Marvel Comics is full of Jewish superheroes. Ben Grimm (The Thing) is a Jew. So is Magneto. Maybe Peter Parker, too. But until now, the Marvel Cinematic Universe has mostly skirted the topic of religion. Moon Knight changes this — and confirms that Marc Spector is indeed a member of the Jewish faith — by depicting an important religious custom: Shiva.
Warning: Some spoilers ahead for Moon Knight Episode 5.
Moon Knight Episode 5 explained
First, a bit of in-universe context: Moon Knight Episode 5 finally gives us the origin story the show has been holding back. Through the narrative device of needing to balance their collective soul for the afterlife, Marc and his alter ego Steven Grant explore their shared history. This includes a look at how Khonshu recruited Marc in the first place, but it also reveals the childhood trauma that caused him to create Steven.
As a child, Marc took his younger brother to a cave to play. When it started to rain, the cave flooded and Marc’s brother drowned. His mother never forgave him, becoming both verbally and physically abusive to her son to the point that he subconsciously created Steve Grant as an escape from the horror of his own childhood.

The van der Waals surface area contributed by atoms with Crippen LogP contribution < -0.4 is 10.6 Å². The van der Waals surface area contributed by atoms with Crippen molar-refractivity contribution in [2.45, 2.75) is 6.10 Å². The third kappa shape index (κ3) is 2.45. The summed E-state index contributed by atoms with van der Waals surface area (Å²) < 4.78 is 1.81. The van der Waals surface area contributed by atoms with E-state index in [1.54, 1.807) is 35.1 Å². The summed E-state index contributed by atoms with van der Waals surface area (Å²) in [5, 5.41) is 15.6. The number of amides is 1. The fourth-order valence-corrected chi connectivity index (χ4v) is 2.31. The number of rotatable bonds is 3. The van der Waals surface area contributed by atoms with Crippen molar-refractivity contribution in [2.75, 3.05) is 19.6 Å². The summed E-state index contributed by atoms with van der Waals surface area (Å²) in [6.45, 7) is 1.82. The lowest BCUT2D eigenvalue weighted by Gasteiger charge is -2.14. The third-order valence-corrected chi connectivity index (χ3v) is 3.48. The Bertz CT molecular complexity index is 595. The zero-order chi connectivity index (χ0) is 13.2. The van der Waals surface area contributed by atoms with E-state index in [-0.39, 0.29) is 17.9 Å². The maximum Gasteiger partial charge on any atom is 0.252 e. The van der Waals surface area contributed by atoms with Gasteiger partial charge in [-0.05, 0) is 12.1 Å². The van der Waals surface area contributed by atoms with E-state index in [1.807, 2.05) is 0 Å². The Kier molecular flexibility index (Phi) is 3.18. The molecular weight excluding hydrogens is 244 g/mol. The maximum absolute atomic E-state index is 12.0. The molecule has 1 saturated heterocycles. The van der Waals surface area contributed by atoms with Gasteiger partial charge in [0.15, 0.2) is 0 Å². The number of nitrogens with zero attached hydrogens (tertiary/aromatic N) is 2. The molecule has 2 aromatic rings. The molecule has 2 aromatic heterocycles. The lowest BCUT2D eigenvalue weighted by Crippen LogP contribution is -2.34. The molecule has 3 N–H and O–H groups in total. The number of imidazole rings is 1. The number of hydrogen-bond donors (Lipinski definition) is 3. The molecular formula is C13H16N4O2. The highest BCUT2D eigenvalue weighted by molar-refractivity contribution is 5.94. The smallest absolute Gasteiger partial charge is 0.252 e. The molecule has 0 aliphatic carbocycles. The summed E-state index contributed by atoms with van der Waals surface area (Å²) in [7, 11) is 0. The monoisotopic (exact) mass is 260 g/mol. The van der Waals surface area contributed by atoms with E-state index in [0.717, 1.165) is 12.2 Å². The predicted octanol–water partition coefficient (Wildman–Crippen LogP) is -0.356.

What is Shiva?
In Judaism, Shiva is the religious practice of mourning the dead through a series of customs and obligations that guide the bereaved through the process. The word translates to “seven” and refers to seven days of mourning immediately following the burial observed by immediate family members in which one “sits Shiva.”
During Shiva, the only thing you’re technically supposed to do is pray — you’re not even supposed to leave your home unless it's to go to the synagogue. Friends and family typically visit the home of the mourner during these seven days to help take care of them and keep them company, though sitting Shiva can feel like a joyous occasion at times.
Shiva in Moon Knight
We actually see two depictions of Shiva in Moon Knight Episode 5, if briefly. At Marc’s brother’s Shiva, his mother lashes out at him. Yelling aside, it’s a solemn scene with a small group of family members sitting in a dimly lit living room. You might not even realize what you were seeing if not for the yarmulke on one man’s head.
Later in the episode, after we learn that Marc/Steven’s mother is dead, we see Marc’s attempt to attend her Shiva roughly two months before the show’s story begins. Marc stands in front of his own home (the one he fled as a teenager) but can’t will himself to enter. Viewing this moment from the present, he realizes it’s when the psychological walls between him and Steven Grant began tumbling down.
So is Marc Spector Jewish?
Definitive answer: yes, though he doesn’t seem to be particularly observant at the moment. In the comics, Marc is also a Jew. For once, the two mediums match up in this way. What’s next? A Jewish Spider-Man?